Street stalls in Indonesia are crammed with slaughtered animals, more than a year after markets in China were identified as a likely source of Covid.
Experts say that the filthy conditions, contaminated with blood and faeces, where animals are sold as exotic pets or butchered for food, are a “ticking time bomb” for new pandemics.
Chinese authorities shut down similar markets after it is understood coronavirus jumped from animals to humans at a “wet” market in Wuhan.
A pangolin infected by bats is widely believed to be the source.
Killer diseases SARS and bird flu were traced to similar sites and China has banned the consumption and sale of wildlife to “safeguard health and ecological security”.
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Yet multiple species are still being slaughtered and sold in filthy conditions at markets in Indonesia.
Investigators on the island of Sulawesi – one of the country’s largest – discovered bats and rats still being sold, alongside pigs, dogs, snakes, frogs, chickens and ducks.
Dogs were crammed into cages, and blowtorched bats were found in Langowan, Karombasan and Beriman markets.
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Chicks dyed bright colours to be kept as pets but unlikely to survive were on sale.
Experts say that live animal markets are breeding grounds for zoonotic diseases, those that can jump from animals to humans.
A spokesman for animal welfare organisation Four Paws said: “Covid-19, as a zoonotic pandemic, should make us pay more attention to how we treat animals.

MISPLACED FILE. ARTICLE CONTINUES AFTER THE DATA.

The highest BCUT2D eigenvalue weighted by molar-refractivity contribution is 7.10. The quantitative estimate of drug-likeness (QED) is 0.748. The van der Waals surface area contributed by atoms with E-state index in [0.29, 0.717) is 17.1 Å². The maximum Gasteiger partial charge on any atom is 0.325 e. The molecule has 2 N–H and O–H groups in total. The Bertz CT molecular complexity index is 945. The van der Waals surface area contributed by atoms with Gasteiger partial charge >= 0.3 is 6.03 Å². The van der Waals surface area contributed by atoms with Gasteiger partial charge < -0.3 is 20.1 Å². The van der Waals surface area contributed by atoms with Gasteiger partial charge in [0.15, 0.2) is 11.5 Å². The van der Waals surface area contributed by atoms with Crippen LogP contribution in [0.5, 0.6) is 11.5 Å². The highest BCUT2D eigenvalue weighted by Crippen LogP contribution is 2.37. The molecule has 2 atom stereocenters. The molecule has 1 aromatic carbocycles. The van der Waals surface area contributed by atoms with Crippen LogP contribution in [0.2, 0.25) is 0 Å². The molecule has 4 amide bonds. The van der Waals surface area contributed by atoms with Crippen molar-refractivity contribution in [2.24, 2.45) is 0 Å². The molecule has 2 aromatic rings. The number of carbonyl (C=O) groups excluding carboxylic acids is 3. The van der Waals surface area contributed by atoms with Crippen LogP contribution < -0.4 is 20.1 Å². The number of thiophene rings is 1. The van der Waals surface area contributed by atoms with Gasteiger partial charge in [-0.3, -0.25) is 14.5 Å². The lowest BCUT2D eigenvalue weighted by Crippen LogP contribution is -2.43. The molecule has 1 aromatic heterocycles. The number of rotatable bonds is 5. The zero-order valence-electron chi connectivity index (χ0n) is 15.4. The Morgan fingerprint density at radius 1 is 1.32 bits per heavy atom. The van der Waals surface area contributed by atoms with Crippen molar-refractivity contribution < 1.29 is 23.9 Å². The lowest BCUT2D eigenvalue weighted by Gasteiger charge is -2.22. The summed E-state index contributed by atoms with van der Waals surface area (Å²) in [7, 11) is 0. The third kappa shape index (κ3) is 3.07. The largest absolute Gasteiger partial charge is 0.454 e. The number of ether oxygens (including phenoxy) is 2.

“Keeping various stressed species in close proximity in cruel and unsanitary conditions, the brutal slaughtering and resulting waste, make for the perfect breeding ground for zoonotic diseases.
“We need to have urgent conversations on how to prevent or mitigate the risks of new pandemics emerging.
“That means talking about banning live animal markets, including wildlife and dog and cat meat trade as well as any other form of animal cruelty, be it fur farms or factory farms.”
In March, the Mirror revealed how Beriman, known as the Extreme Market, in Tomohon, was selling fruit bats, commonly made into a curried stew, as a “cure” for respiratory diseases.
Stallholders are notorious for the cruelty they inflict on monkeys, cats and dogs that are killed in front of buyers.
Skewered rats grilled on barbecues are still available, alongside snakes and lizards.
Prof Andrew Cunningham, of the Zoological Society of London, said ending wet markets is “the highest priority for the protection of human health”.
He explained how species never mix in the wild so are vulnerable to viruses carried by each other, and the stress of being held in captivity increases “virus shedding”.
Sources told Four Paws the markets have continued to function unaffected by the pandemic, despite the World Health Organisation calling for live animal street sales to be ended.
In March, we also revealed the fur farms packed with sick, distressed animals which are another potential breeding grounds for pandemics.
The grim scenes were filmed at 13 farms in China, the world’s largest fur producer, in November and December.
Campaigners say distressing sights of mentally ill animals being kept in tiny wire cages are systemic to the fur industry and can also be seen in farms across Europe and North America.
Lola Webber, of Humane Society International in Bali, said: “It is shocking to see these markets continue to operate business as usual.
“Since 2017 we have been warning of these risks, and exposing the inherent and unimaginable animal cruelty.
“The trade in dogs and cats and wildlife for meat also encourages illegal activities, and markets serve as hotbeds for disease transmission.
“Animals of many different species are crammed in close contact in urban epicentres, at markets frequented by thousands every day.
“We urge the Indonesian government to take urgent measures to make sure Indonesia is not the next point of origin of a deadly virus.”